The name of his new capital reaches to the past rather than the future, invoking the ancient Buddhist site of Amaravati. But Naidu has not given up on his commitment to technology. He briefly considered building a city without fuel pumps, where only electric vehicles would ply. He hired a Singapore-based consortium to develop the city’s master-plan. For the government complex, which will house the legislature, High Court and Secretariat, he announced an open competition in which quality rather than budget would be paramount. An unimpeachable committee of experts was tasked with choosing the winners. From a distinguished shortlist, which had the firms of two Pritzker Prize winners and one of India’s greatest living architects BV Doshi, the jury chose the proposal of the Fumihiko Maki-led Maki & Associates. So far, so great. If a new capital was to be built, this was the way to go about it.
Then came the hiccups. After the Singapore consortium handed over its plan, it was asked to rework everything based on vaastu principles. The reasoning was that home buyers were likely to have vaastu on their minds, so why not make the buildings east- or north-facing to begin with? It would have helped, of course, to have informed the planners about this detail before they produced their design.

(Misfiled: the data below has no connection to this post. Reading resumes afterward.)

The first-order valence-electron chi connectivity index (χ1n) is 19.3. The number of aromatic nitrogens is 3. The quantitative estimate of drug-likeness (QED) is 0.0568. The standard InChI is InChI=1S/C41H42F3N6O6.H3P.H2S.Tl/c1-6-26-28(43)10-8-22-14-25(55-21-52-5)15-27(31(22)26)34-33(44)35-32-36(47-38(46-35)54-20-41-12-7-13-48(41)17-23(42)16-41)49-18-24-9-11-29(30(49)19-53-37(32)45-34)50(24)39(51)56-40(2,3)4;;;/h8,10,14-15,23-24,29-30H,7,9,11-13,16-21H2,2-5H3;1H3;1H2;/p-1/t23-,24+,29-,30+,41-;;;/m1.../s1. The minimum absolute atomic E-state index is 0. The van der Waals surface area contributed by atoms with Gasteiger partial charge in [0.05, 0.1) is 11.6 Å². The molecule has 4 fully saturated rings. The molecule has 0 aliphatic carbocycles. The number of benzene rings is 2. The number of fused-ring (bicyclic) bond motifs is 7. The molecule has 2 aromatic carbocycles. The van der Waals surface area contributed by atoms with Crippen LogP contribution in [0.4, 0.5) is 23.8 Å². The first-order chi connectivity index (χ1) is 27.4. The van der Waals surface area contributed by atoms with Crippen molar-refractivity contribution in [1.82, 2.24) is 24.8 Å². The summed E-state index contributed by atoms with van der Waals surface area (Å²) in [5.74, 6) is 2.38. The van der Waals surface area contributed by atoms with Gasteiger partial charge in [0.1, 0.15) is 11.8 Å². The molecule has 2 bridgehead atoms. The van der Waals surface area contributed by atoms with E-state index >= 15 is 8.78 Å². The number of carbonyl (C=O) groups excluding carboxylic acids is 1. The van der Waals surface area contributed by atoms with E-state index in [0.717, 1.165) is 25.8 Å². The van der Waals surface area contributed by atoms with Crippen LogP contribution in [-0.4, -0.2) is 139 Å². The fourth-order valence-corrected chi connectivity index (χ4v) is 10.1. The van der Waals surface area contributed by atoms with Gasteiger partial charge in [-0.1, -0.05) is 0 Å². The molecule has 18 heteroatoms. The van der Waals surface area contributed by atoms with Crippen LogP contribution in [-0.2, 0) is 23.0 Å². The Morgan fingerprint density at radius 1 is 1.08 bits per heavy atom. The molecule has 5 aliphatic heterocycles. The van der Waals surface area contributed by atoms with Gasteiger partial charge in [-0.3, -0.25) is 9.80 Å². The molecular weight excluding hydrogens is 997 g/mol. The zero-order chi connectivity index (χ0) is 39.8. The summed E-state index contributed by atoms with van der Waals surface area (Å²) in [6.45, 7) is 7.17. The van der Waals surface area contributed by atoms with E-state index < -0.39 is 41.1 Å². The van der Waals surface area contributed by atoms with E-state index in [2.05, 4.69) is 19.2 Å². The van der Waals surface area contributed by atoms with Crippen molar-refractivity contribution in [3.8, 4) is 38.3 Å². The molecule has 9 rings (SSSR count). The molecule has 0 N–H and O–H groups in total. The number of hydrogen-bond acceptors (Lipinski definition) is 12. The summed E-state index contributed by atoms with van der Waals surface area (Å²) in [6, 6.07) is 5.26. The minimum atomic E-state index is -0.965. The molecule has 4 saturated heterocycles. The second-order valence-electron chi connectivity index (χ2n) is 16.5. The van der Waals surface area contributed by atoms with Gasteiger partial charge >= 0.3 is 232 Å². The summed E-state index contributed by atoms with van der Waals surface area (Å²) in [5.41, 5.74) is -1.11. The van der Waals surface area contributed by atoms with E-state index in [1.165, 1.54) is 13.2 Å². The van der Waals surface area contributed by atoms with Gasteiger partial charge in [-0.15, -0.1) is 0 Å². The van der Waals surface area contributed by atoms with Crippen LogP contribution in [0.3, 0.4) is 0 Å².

By May 2016, Naidu and his advisors had cooled to Fumihiko Maki’s concept. They wanted a more Indian feel. Indian architects were invited to propose designs for the main buildings, without considering that these might not cohere with the overall plan. Maki & Associates were taken aback, but, as narrated in a scathing letter sent to India’s Council of Architecture and signed by Fumihiko Maki, the firm agreed to taking an Indian collaborator on board. It chose an associate, only to be commanded to work with Hafeez Contractor, though his proposal had apparently been placed last among the Indian entries in the official report, which has not been made public.